Now don’t get me wrong. I’m not saying that just because someone likes to be called Master means they’re a big fat liar. I know lots of nice masters, mistresses and whatnots. And the fact is, role playing and secret codes and fancy names and make believe are all part of what we do, even the most serious, blood and thunder “living the lifestyle” purists. I wouldn’t want us to throw that good stuff away any more than I’d expect a French chef to stop using cream and butter. Fantasy – it’s what’s for dessert!

It’s when it becomes commingled with fact and history that pushes my buttons. For crying out loud, people, if you really want to be known as Mistress Anorexia of the Clan Slimfast, I don’t care! No one cares! But when you try to tell people that your secret clan of ninja BDSMers goes back 100 years to the founding members in Budapest, and these are the secret rituals and clothing styles passed down by the Daughters of Dementia, and then you pass this kiddie crap off as real – come on. Just because a lot of people are gullible doesn’t mean everyone is. Pull the hype back a bit and cop to the fact you made it up.

And what the fuck’s wrong with making shit up?? You’d think it isn’t any fun unless someone tells you a story about how authentic they are, or their toys are, or their methods are. Believe me, it’s way more fun to know your partner has an imagination than to slowly come to the understanding that your partner is a loony.

Isn’t it interesting, though, how we at the same time call ourselves rugged individualists AND seek to join special secret clubs? And we so desperately want to belong somewhere. That’s what colors and leather and uniforms and styles and fashions and creeds and oaths and big parties are, really. But here’s a clue and please pass it on to newbies when you meet them? Top secret ancient houses and clans and covens and klaverns of sadomasochists – IF they existed, and I am not saying they do – would NOT seek out members by chatting them up anonymously online!

No, really. They would be much more devious and creative.

And again, I hear you thinking at me, “But Laura, I know that crap! I don’t fall for it!” And yet, even when you escape the clutches of Master Ox of Box and his Martian Love-boys, you still steer people to his website, doncha? After all, he has a lot of great articles and a personal ad services and some hot pictures of well hung guys. Or, you remain silent when Grandmaster Rooty-Tooty of the House of Pancakes is invited to a panel discussion and he proceeds to talk about his third generation training house, aka the double wide. Hell, you invite him! You pay his airfare! Rooty-Tooty there might be a great guy, a fun player, and his little slave chicks Fresh and Fruity might be eye candy, but the fact is, they’re playing Klingons and we give ‘em a place at the table because they play LOUD Klingons.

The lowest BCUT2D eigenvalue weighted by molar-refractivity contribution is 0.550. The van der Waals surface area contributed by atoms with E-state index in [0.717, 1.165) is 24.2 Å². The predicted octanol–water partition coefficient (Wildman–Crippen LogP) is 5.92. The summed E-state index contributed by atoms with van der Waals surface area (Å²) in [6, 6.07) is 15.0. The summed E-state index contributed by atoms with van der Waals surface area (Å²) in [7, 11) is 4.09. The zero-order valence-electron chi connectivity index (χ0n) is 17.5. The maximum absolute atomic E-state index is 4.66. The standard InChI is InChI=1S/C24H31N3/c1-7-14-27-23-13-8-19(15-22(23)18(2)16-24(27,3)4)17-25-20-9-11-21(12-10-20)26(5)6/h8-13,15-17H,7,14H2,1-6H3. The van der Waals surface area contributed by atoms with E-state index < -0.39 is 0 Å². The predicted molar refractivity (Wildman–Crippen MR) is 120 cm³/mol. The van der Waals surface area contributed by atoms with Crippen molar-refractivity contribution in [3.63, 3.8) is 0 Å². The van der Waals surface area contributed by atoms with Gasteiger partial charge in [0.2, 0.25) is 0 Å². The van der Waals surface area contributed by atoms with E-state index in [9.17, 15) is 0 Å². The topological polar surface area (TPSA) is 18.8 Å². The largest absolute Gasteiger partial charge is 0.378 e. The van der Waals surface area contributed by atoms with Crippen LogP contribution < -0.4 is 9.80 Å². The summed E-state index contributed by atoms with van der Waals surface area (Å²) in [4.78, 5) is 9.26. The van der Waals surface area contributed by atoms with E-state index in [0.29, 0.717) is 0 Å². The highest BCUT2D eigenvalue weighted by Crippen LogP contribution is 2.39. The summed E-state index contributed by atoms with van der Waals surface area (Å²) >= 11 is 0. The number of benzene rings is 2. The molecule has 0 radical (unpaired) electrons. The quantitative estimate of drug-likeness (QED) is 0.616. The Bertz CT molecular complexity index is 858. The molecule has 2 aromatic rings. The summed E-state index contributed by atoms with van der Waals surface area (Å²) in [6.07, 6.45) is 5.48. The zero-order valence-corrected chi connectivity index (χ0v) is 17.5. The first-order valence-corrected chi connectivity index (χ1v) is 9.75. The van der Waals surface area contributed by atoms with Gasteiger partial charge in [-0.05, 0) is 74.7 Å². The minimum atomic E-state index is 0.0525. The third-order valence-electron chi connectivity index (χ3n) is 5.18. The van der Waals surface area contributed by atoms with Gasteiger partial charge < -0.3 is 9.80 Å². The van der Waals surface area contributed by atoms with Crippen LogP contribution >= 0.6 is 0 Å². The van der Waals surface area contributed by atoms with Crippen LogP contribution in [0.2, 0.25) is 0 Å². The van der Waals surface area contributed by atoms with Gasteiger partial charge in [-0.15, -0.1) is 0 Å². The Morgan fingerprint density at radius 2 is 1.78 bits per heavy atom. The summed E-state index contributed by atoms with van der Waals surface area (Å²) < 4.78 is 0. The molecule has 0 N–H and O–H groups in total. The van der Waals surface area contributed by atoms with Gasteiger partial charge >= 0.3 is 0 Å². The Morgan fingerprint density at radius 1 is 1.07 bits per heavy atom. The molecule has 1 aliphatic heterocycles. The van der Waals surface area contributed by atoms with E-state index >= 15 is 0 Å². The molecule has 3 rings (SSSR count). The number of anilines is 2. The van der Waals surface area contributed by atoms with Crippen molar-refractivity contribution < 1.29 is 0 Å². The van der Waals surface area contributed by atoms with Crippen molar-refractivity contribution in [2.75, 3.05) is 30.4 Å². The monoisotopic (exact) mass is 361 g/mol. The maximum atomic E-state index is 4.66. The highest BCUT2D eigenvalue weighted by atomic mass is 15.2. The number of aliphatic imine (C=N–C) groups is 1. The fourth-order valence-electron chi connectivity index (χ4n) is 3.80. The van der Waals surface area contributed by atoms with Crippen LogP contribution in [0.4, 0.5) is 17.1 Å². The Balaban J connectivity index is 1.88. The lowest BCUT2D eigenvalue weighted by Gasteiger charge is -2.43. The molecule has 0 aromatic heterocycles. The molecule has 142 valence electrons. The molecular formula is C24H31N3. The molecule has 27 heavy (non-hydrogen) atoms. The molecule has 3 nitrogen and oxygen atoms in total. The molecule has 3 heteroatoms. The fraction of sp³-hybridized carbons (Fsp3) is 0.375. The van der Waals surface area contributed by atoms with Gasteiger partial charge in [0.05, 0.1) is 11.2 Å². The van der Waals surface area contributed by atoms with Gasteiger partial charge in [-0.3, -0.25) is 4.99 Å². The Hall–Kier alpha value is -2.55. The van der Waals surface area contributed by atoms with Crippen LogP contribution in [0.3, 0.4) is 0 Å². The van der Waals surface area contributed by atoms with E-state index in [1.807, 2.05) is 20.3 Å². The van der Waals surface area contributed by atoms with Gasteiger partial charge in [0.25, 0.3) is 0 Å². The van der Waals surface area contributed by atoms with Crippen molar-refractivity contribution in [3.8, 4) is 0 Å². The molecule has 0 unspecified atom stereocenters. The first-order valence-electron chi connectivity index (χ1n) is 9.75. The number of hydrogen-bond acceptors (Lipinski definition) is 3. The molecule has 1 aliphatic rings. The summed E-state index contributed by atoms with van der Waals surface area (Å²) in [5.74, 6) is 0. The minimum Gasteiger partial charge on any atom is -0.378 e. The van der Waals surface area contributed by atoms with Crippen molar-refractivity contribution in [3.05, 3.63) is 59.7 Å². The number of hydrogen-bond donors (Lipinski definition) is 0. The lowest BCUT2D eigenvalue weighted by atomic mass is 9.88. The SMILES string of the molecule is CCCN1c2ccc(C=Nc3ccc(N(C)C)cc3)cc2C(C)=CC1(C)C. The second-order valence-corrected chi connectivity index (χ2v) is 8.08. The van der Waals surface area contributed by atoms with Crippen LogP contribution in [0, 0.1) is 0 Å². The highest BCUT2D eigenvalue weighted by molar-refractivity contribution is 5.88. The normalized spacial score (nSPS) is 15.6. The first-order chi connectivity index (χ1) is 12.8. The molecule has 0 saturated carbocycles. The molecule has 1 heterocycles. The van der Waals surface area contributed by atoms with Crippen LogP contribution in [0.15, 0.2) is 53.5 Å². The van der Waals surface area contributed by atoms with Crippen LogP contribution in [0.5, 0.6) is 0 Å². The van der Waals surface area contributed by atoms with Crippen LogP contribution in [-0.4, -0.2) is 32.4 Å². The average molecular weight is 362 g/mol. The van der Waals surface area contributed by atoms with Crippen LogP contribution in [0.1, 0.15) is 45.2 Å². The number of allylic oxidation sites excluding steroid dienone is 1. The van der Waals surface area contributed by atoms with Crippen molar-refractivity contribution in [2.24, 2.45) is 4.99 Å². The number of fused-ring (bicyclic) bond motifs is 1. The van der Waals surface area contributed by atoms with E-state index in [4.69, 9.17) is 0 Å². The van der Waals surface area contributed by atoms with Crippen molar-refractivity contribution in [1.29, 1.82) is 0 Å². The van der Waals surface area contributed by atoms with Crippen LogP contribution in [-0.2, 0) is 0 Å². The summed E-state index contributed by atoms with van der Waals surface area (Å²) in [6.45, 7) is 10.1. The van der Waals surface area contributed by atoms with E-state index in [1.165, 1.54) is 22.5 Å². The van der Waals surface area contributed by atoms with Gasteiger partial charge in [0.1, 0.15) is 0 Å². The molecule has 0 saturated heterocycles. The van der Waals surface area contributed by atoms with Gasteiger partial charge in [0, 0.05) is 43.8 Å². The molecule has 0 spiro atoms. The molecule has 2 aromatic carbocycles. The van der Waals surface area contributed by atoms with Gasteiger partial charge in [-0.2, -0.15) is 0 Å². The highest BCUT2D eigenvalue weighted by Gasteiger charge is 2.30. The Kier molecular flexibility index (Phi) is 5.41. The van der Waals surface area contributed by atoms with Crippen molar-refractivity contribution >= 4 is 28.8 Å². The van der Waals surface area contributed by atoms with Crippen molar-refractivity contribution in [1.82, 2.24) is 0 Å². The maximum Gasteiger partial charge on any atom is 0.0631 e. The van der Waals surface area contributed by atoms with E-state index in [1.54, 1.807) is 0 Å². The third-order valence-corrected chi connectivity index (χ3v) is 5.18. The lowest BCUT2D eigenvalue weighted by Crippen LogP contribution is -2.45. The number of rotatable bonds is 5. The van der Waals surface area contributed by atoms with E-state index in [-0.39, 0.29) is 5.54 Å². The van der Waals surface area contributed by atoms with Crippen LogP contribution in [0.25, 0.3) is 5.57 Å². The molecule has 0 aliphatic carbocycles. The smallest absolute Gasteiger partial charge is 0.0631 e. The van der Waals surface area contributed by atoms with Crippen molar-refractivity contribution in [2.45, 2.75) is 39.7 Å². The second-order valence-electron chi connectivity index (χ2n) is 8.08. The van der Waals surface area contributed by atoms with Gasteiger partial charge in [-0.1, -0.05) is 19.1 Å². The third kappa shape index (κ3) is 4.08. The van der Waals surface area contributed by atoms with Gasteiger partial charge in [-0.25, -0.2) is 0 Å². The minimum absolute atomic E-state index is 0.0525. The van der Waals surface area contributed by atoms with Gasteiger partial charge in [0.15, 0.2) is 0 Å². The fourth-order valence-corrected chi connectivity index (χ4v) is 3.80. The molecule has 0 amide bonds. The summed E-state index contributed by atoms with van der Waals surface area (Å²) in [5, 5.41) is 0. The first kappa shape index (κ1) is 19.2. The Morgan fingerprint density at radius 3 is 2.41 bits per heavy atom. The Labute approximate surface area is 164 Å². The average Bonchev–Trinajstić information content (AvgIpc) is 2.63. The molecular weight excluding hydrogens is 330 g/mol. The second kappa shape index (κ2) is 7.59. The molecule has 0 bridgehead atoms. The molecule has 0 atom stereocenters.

Yes, Klingons. These people, when they aren’t at your leather affair are at a Star Trek convention with a horseshoe crab glued to their foreheads, screaming Ka-plach! at each other. The next weekend, they take the crab off and tell you how to live the master slave lifestyle, and you sit there and grin and say nothing. Honey, is that what you really want?

Stop the lies, people. Put the brakes on pretension and consider the most basic truth of all – we are valued by what we leave behind us, not by what is already gone. You think your spiffy blue collar needs a name? Fine! Name it whatever you like, name it George! But don’t call it an Olde Guarde Collar of Discipline. You just confuse the newbies and make the alterkackers laugh at you behind your back. You want to call your split level ranch the Seat of Clan Silverwolf of Thunder Mountain? Knock yourself out. Just don’t try to sell me on the way your parents trained you to be the Alpha Bitch of your Wolf Clan starting at age 9, and that’s how you are born and raised to dominate all two legged creatures everywhere. Puh-leeze, folks. Do we really need more episodes of CSI?

(Although, if they want to bring back Lady Heather, I’m all for that.)

I’m not saying you can’t play games! I love games, and I love a good story. But when you take elements from someone else’s story – like when you try to be Gorean or Klingon, or even (shudder) Marketplace, you are selling yourself short. What you can be alone or with your partners is so much greater than what can be found in text on paper. And when you find you need to make up a story painting yourself greater than what you once saw in the mirror, remember, it might have be the story that gets their attention – but you, the person, need to keep it. Throw the story away and see if they stay. I guarantee it – you are better without it.

Believe it or not, what we do, no matter what you call it, is still transgressive, even though you can find SM books at an occasional Barnes & Noble. It is still exciting and different, and fun and challenging, eve if we do seem to have more organizational meetings than orgies. I realize that when people grasp at a fake history, fake names, fake philosophies, what they are saying is, “what I do, who I am, is special; I have a great story.” We don’t want to be common, and who does? What I want to tell you though, is the truth is exciting, it is special, it has its own value, and what’s more, it’s easier to remember and defend.